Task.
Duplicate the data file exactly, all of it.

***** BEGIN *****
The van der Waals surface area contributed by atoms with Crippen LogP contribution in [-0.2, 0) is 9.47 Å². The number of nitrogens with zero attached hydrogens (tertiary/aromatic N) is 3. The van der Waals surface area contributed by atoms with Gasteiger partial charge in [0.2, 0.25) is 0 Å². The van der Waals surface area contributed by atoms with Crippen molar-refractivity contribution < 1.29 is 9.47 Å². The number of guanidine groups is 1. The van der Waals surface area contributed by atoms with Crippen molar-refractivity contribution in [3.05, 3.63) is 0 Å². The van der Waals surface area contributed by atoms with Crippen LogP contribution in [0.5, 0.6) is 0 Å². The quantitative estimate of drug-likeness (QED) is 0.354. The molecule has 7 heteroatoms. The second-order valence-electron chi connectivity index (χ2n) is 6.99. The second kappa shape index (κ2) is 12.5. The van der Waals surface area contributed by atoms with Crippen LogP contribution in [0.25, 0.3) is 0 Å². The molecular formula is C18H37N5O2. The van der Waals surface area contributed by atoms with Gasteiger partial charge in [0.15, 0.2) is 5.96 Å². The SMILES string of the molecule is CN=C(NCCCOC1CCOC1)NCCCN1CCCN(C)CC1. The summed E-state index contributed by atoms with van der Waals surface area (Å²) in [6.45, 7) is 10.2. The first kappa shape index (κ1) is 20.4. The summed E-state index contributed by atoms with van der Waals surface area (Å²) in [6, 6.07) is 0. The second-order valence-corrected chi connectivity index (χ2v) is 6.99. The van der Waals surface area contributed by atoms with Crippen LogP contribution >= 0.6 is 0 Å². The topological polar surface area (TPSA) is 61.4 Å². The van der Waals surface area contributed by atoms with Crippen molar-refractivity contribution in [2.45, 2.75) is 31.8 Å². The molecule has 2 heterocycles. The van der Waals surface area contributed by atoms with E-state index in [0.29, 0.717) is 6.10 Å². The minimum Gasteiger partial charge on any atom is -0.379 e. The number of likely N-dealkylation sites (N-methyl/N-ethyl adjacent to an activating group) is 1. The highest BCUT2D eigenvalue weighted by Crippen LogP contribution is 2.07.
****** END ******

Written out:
The van der Waals surface area contributed by atoms with Crippen LogP contribution in [-0.2, 0) is 9.47 Å². The number of nitrogens with zero attached hydrogens (tertiary/aromatic N) is 3. The van der Waals surface area contributed by atoms with Gasteiger partial charge in [0.2, 0.25) is 0 Å². The van der Waals surface area contributed by atoms with Crippen molar-refractivity contribution < 1.29 is 9.47 Å². The number of guanidine groups is 1. The van der Waals surface area contributed by atoms with Crippen molar-refractivity contribution in [3.05, 3.63) is 0 Å². The van der Waals surface area contributed by atoms with Crippen LogP contribution in [0.5, 0.6) is 0 Å². The quantitative estimate of drug-likeness (QED) is 0.354. The molecule has 7 heteroatoms. The second-order valence-electron chi connectivity index (χ2n) is 6.99. The second kappa shape index (κ2) is 12.5. The van der Waals surface area contributed by atoms with Crippen LogP contribution in [0.25, 0.3) is 0 Å². The molecular formula is C18H37N5O2. The van der Waals surface area contributed by atoms with Gasteiger partial charge in [0.15, 0.2) is 5.96 Å². The SMILES string of the molecule is CN=C(NCCCOC1CCOC1)NCCCN1CCCN(C)CC1. The summed E-state index contributed by atoms with van der Waals surface area (Å²) in [6.45, 7) is 10.2. The first kappa shape index (κ1) is 20.4. The summed E-state index contributed by atoms with van der Waals surface area (Å²) in [6, 6.07) is 0. The second-order valence-corrected chi connectivity index (χ2v) is 6.99. The van der Waals surface area contributed by atoms with Crippen LogP contribution >= 0.6 is 0 Å². The topological polar surface area (TPSA) is 61.4 Å². The van der Waals surface area contributed by atoms with Crippen molar-refractivity contribution in [2.45, 2.75) is 31.8 Å². The molecule has 2 heterocycles. The van der Waals surface area contributed by atoms with E-state index in [0.29, 0.717) is 6.10 Å². The minimum Gasteiger partial charge on any atom is -0.379 e. The number of likely N-dealkylation sites (N-methyl/N-ethyl adjacent to an activating group) is 1. The highest BCUT2D eigenvalue weighted by Crippen LogP contribution is 2.07.